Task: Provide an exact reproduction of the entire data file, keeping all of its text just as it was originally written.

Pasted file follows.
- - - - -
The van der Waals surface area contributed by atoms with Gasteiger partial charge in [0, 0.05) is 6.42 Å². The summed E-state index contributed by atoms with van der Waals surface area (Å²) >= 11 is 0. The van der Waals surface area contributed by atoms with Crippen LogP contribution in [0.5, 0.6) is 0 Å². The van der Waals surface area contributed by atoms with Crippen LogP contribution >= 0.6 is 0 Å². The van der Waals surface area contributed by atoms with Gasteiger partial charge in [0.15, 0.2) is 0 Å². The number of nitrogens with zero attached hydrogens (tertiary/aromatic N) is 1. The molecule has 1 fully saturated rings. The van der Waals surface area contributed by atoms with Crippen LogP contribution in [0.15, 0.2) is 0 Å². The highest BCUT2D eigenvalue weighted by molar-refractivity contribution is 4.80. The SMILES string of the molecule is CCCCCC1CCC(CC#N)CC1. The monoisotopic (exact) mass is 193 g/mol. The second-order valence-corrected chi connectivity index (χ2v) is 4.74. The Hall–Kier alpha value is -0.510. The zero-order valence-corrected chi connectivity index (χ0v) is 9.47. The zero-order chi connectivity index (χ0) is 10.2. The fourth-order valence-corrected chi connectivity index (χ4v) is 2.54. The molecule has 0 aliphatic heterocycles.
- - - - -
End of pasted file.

The van der Waals surface area contributed by atoms with Gasteiger partial charge in [0, 0.05) is 6.42 Å². The summed E-state index contributed by atoms with van der Waals surface area (Å²) >= 11 is 0. The van der Waals surface area contributed by atoms with Crippen LogP contribution in [0.5, 0.6) is 0 Å². The van der Waals surface area contributed by atoms with Crippen LogP contribution >= 0.6 is 0 Å². The van der Waals surface area contributed by atoms with Gasteiger partial charge in [0.15, 0.2) is 0 Å². The number of nitrogens with zero attached hydrogens (tertiary/aromatic N) is 1. The molecule has 1 fully saturated rings. The van der Waals surface area contributed by atoms with Crippen LogP contribution in [0.15, 0.2) is 0 Å². The highest BCUT2D eigenvalue weighted by molar-refractivity contribution is 4.80. The SMILES string of the molecule is CCCCCC1CCC(CC#N)CC1. The monoisotopic (exact) mass is 193 g/mol. The second-order valence-corrected chi connectivity index (χ2v) is 4.74. The Hall–Kier alpha value is -0.510. The zero-order valence-corrected chi connectivity index (χ0v) is 9.47. The zero-order chi connectivity index (χ0) is 10.2. The fourth-order valence-corrected chi connectivity index (χ4v) is 2.54. The molecule has 0 aliphatic heterocycles.